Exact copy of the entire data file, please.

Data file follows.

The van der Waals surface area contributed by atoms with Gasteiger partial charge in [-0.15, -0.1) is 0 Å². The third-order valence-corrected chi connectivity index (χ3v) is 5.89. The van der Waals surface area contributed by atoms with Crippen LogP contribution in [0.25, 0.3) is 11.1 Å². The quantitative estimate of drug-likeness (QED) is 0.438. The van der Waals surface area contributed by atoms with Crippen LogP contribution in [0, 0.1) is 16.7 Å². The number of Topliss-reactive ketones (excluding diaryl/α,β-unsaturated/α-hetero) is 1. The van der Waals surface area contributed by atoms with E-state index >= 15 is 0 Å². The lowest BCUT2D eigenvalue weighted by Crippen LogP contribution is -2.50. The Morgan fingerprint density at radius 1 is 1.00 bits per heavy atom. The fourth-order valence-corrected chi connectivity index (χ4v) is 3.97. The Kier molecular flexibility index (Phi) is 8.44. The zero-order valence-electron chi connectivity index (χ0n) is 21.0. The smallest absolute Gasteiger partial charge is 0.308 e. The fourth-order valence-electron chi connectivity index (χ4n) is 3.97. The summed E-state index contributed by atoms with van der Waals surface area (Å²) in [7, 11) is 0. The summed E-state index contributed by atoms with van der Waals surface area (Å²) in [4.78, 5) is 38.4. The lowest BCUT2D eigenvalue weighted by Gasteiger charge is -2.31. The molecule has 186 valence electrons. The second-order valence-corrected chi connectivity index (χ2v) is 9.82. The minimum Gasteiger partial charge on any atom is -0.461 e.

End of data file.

The van der Waals surface area contributed by atoms with Gasteiger partial charge in [-0.15, -0.1) is 0 Å². The third-order valence-corrected chi connectivity index (χ3v) is 5.89. The van der Waals surface area contributed by atoms with Crippen LogP contribution in [0.25, 0.3) is 11.1 Å². The quantitative estimate of drug-likeness (QED) is 0.438. The van der Waals surface area contributed by atoms with Crippen LogP contribution in [0, 0.1) is 16.7 Å². The number of Topliss-reactive ketones (excluding diaryl/α,β-unsaturated/α-hetero) is 1. The van der Waals surface area contributed by atoms with E-state index >= 15 is 0 Å². The lowest BCUT2D eigenvalue weighted by Crippen LogP contribution is -2.50. The Morgan fingerprint density at radius 1 is 1.00 bits per heavy atom. The fourth-order valence-corrected chi connectivity index (χ4v) is 3.97. The Kier molecular flexibility index (Phi) is 8.44. The zero-order valence-electron chi connectivity index (χ0n) is 21.0. The smallest absolute Gasteiger partial charge is 0.308 e. The fourth-order valence-electron chi connectivity index (χ4n) is 3.97. The summed E-state index contributed by atoms with van der Waals surface area (Å²) in [7, 11) is 0. The summed E-state index contributed by atoms with van der Waals surface area (Å²) in [4.78, 5) is 38.4. The lowest BCUT2D eigenvalue weighted by Gasteiger charge is -2.31. The molecule has 186 valence electrons. The second-order valence-corrected chi connectivity index (χ2v) is 9.82. The minimum Gasteiger partial charge on any atom is -0.461 e.